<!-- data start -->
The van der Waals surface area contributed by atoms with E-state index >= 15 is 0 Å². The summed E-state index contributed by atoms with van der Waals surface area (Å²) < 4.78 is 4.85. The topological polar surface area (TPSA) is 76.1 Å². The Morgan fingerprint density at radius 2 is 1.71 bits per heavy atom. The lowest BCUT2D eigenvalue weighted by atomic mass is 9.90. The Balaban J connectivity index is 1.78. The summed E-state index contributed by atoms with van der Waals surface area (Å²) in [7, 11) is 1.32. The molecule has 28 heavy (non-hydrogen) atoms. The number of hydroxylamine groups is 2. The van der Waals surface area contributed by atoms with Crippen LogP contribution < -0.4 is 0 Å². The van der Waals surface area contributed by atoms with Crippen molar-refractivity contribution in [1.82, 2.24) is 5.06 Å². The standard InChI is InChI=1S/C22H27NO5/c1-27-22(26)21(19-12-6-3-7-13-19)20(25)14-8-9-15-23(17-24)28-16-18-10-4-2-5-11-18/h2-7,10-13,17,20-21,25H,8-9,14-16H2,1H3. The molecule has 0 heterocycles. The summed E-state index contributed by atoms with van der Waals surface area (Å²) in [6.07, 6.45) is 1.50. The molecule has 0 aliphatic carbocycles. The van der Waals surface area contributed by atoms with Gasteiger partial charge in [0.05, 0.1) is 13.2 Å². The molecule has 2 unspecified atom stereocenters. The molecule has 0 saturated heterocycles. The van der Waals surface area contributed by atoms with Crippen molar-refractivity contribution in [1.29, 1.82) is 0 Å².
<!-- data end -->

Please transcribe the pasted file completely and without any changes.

The van der Waals surface area contributed by atoms with E-state index >= 15 is 0 Å². The summed E-state index contributed by atoms with van der Waals surface area (Å²) < 4.78 is 4.85. The topological polar surface area (TPSA) is 76.1 Å². The Morgan fingerprint density at radius 2 is 1.71 bits per heavy atom. The lowest BCUT2D eigenvalue weighted by atomic mass is 9.90. The Balaban J connectivity index is 1.78. The summed E-state index contributed by atoms with van der Waals surface area (Å²) in [7, 11) is 1.32. The molecule has 28 heavy (non-hydrogen) atoms. The number of hydroxylamine groups is 2. The van der Waals surface area contributed by atoms with Crippen LogP contribution < -0.4 is 0 Å². The van der Waals surface area contributed by atoms with Crippen molar-refractivity contribution in [1.82, 2.24) is 5.06 Å². The standard InChI is InChI=1S/C22H27NO5/c1-27-22(26)21(19-12-6-3-7-13-19)20(25)14-8-9-15-23(17-24)28-16-18-10-4-2-5-11-18/h2-7,10-13,17,20-21,25H,8-9,14-16H2,1H3. The molecule has 0 heterocycles. The summed E-state index contributed by atoms with van der Waals surface area (Å²) in [6.07, 6.45) is 1.50. The molecule has 0 aliphatic carbocycles. The van der Waals surface area contributed by atoms with Gasteiger partial charge in [0.05, 0.1) is 13.2 Å². The molecule has 2 unspecified atom stereocenters. The molecule has 0 saturated heterocycles. The van der Waals surface area contributed by atoms with Crippen molar-refractivity contribution in [1.29, 1.82) is 0 Å².